How to take the exact wrong message from the Ossoff loss

 

As soon as the final count of the Georgia 6th was in, the thunk-pieces started dropping, perhaps best laid bare in this steamer of concern trolling by Republican strategist Shermichael Singleton, in which he concludes that left wing activism is the reason for Ossoff’s loss, echoing the dumber wing of the Democratic establishment and fanning the flames of the Sanders wing of ideological partisans.

The Gray Lady gave vent to Democratic Ohio Rep. Tim Ryan, who said “Our brand is worse than Trump.” which is a fantasy that not even Tiger Beat on the Potomac (to borrow from Pierce) endorses.

Reality check: An extremely generic Democrat just lost a district by 4 percent in an off-cycle election (which depress turnout more than Midterms) that has an 8-point Republican lean, down from a 13-point Republican lean in 2013.

Yes, Democrats need not just improvements, but wins to take back the House, but any Rep that catastrophizes a 4 point over-performance into a sign that the Democratic brand is “toxic” needs to be put on the idiot boat and set adrift.

So how do we avoid being stupid?

First off, recognize what any good poker player should: You can do everything right and lose a hand. Overall, Ossoff outperformed predictions and made the GOP commit resources to an otherwise safe district. Any Republican representative who thinks that they have a safe seat and only need to worry about primaries from the right should recognize that if Dems hit that 4-point increase across the board, they’ll take 80 seats.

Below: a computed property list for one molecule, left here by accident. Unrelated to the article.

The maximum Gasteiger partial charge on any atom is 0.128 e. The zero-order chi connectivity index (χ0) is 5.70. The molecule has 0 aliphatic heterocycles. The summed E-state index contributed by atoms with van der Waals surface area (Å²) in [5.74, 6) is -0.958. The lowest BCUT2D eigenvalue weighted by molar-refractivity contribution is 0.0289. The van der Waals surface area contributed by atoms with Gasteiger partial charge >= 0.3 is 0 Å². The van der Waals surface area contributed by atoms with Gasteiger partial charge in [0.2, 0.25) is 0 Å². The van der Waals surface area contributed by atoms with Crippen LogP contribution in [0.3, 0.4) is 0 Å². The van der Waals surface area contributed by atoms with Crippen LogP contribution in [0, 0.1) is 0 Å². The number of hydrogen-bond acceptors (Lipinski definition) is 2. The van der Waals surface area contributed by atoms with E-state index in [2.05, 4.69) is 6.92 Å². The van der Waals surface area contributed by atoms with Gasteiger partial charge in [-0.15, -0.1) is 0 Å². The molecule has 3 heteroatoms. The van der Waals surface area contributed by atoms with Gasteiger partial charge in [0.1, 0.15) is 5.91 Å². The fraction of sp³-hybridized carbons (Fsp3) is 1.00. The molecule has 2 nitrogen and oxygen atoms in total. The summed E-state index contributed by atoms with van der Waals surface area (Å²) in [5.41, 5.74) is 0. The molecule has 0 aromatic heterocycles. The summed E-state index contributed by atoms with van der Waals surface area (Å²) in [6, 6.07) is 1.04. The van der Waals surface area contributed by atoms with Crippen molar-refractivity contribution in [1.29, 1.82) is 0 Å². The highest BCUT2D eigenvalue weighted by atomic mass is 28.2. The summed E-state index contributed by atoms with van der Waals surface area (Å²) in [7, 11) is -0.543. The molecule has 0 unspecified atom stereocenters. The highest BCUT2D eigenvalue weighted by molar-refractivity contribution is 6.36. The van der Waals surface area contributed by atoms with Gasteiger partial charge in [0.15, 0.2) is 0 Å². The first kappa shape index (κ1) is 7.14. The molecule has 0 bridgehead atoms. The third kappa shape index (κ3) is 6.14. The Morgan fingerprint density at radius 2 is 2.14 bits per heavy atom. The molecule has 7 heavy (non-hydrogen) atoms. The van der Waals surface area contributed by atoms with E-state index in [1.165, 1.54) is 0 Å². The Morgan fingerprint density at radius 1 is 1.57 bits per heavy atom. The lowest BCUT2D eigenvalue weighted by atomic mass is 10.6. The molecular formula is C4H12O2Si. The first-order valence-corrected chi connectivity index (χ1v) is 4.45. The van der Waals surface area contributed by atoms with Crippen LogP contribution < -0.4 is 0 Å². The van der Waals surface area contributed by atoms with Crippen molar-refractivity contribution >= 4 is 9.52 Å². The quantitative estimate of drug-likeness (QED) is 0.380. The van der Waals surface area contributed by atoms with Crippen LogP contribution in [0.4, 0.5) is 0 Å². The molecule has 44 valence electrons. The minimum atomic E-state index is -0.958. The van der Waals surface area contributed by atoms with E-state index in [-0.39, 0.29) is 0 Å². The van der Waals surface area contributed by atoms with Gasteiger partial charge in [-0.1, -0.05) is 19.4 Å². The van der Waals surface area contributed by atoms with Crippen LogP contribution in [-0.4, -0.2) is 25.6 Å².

Second off, we need to abandon the myth of the median voter. Ossoff ran hard to the center, but you can’t stand on a platform of creamed corn — especially in a tight race. In a paper by David King charted the DW-Nominate scores for Congressional members from 1993 through 2000, and found that contrary to the idea of an ostensible centrist who is wooed by a veneer of reasonableness, tight races tend to be won by politicians who are more partisan — not less — than their safe seat peers. The mechanism makes sense: In tight races, partisan identity tends to be stickier — there are less people in the moveable middle, because attacks harden identification with political parties. Because of that, turning out people who are further to the extreme of the party gives the margin of victory. Ossoff needed to stand for more, not less.

I will note that while I haven’t seen any actual data on this, I would bet that the thesis in general is complicated by the rise of the Tea Party right, who aggressively attacked otherwise conciliatory centrist politicians who had safe seats and leaned to the middle.

But we know that voters are more flattered by a self image of being moderate than they are motivated — everyone tends to think of themselves as moderate, but voter preferences are better captured by weird bundles of conflicted extremist positions, especially when they have very little hand in implementing the policies they prefer.

The real lesson of the Ossoff election? Democrats are in line with historical cycles to retake a significant portion of the House, it’s better to be clear about your partisan lean than it is to be mushy, and it’s important to live in the district you want to represent.